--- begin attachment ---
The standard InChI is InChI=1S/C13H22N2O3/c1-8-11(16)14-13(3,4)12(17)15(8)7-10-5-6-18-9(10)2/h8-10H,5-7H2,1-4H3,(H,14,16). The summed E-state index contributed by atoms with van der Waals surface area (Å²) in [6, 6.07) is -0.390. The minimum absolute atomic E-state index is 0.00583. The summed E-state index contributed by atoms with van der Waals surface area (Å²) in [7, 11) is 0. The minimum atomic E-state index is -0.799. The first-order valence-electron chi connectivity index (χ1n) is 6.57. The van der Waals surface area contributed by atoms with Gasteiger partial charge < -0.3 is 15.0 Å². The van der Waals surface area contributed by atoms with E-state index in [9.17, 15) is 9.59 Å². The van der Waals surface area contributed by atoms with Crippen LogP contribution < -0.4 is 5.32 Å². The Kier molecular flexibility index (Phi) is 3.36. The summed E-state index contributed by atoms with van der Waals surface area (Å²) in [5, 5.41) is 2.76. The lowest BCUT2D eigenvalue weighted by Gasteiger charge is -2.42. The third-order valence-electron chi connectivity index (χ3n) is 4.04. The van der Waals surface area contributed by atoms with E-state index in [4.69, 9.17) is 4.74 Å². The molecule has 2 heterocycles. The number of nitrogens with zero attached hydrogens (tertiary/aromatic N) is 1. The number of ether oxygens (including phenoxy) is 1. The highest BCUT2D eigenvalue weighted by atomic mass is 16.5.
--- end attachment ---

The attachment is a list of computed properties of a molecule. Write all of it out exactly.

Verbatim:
The standard InChI is InChI=1S/C13H22N2O3/c1-8-11(16)14-13(3,4)12(17)15(8)7-10-5-6-18-9(10)2/h8-10H,5-7H2,1-4H3,(H,14,16). The summed E-state index contributed by atoms with van der Waals surface area (Å²) in [6, 6.07) is -0.390. The minimum absolute atomic E-state index is 0.00583. The summed E-state index contributed by atoms with van der Waals surface area (Å²) in [7, 11) is 0. The minimum atomic E-state index is -0.799. The first-order valence-electron chi connectivity index (χ1n) is 6.57. The van der Waals surface area contributed by atoms with Gasteiger partial charge < -0.3 is 15.0 Å². The van der Waals surface area contributed by atoms with E-state index in [9.17, 15) is 9.59 Å². The van der Waals surface area contributed by atoms with Crippen LogP contribution < -0.4 is 5.32 Å². The Kier molecular flexibility index (Phi) is 3.36. The summed E-state index contributed by atoms with van der Waals surface area (Å²) in [5, 5.41) is 2.76. The lowest BCUT2D eigenvalue weighted by Gasteiger charge is -2.42. The third-order valence-electron chi connectivity index (χ3n) is 4.04. The van der Waals surface area contributed by atoms with E-state index in [4.69, 9.17) is 4.74 Å². The molecule has 2 heterocycles. The number of nitrogens with zero attached hydrogens (tertiary/aromatic N) is 1. The number of ether oxygens (including phenoxy) is 1. The highest BCUT2D eigenvalue weighted by atomic mass is 16.5.